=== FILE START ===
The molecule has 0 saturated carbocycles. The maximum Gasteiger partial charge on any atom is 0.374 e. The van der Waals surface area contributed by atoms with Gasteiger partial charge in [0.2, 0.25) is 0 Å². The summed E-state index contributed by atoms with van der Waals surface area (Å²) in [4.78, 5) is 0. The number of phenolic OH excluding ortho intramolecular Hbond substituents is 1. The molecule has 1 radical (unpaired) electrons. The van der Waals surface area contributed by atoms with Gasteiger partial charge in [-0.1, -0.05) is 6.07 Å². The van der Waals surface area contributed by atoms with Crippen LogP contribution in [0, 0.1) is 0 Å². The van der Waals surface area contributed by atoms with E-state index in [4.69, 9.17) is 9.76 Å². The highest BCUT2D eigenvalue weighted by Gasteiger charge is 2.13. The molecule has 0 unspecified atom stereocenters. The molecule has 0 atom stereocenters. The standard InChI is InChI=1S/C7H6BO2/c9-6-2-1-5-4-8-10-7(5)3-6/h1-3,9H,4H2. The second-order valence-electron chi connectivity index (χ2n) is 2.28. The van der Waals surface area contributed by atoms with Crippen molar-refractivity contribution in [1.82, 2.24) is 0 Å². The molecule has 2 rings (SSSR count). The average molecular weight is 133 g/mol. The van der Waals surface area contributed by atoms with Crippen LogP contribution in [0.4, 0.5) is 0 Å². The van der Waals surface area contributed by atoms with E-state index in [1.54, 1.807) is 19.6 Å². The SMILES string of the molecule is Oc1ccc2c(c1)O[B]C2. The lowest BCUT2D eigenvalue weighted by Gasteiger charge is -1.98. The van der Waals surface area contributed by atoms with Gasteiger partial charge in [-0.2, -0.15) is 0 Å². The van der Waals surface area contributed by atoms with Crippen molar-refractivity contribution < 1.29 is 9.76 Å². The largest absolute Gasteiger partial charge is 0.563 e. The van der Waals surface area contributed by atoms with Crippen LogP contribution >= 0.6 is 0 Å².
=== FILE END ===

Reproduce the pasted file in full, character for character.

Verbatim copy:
The molecule has 0 saturated carbocycles. The maximum Gasteiger partial charge on any atom is 0.374 e. The van der Waals surface area contributed by atoms with Gasteiger partial charge in [0.2, 0.25) is 0 Å². The summed E-state index contributed by atoms with van der Waals surface area (Å²) in [4.78, 5) is 0. The number of phenolic OH excluding ortho intramolecular Hbond substituents is 1. The molecule has 1 radical (unpaired) electrons. The van der Waals surface area contributed by atoms with Gasteiger partial charge in [-0.1, -0.05) is 6.07 Å². The van der Waals surface area contributed by atoms with Crippen LogP contribution in [0, 0.1) is 0 Å². The van der Waals surface area contributed by atoms with E-state index in [4.69, 9.17) is 9.76 Å². The highest BCUT2D eigenvalue weighted by Gasteiger charge is 2.13. The molecule has 0 unspecified atom stereocenters. The molecule has 0 atom stereocenters. The standard InChI is InChI=1S/C7H6BO2/c9-6-2-1-5-4-8-10-7(5)3-6/h1-3,9H,4H2. The second-order valence-electron chi connectivity index (χ2n) is 2.28. The van der Waals surface area contributed by atoms with Crippen molar-refractivity contribution in [1.82, 2.24) is 0 Å². The molecule has 2 rings (SSSR count). The average molecular weight is 133 g/mol. The van der Waals surface area contributed by atoms with Crippen LogP contribution in [0.4, 0.5) is 0 Å². The van der Waals surface area contributed by atoms with E-state index in [1.54, 1.807) is 19.6 Å². The SMILES string of the molecule is Oc1ccc2c(c1)O[B]C2. The lowest BCUT2D eigenvalue weighted by Gasteiger charge is -1.98. The van der Waals surface area contributed by atoms with Gasteiger partial charge in [-0.2, -0.15) is 0 Å². The van der Waals surface area contributed by atoms with Crippen molar-refractivity contribution < 1.29 is 9.76 Å². The largest absolute Gasteiger partial charge is 0.563 e. The van der Waals surface area contributed by atoms with Crippen LogP contribution >= 0.6 is 0 Å².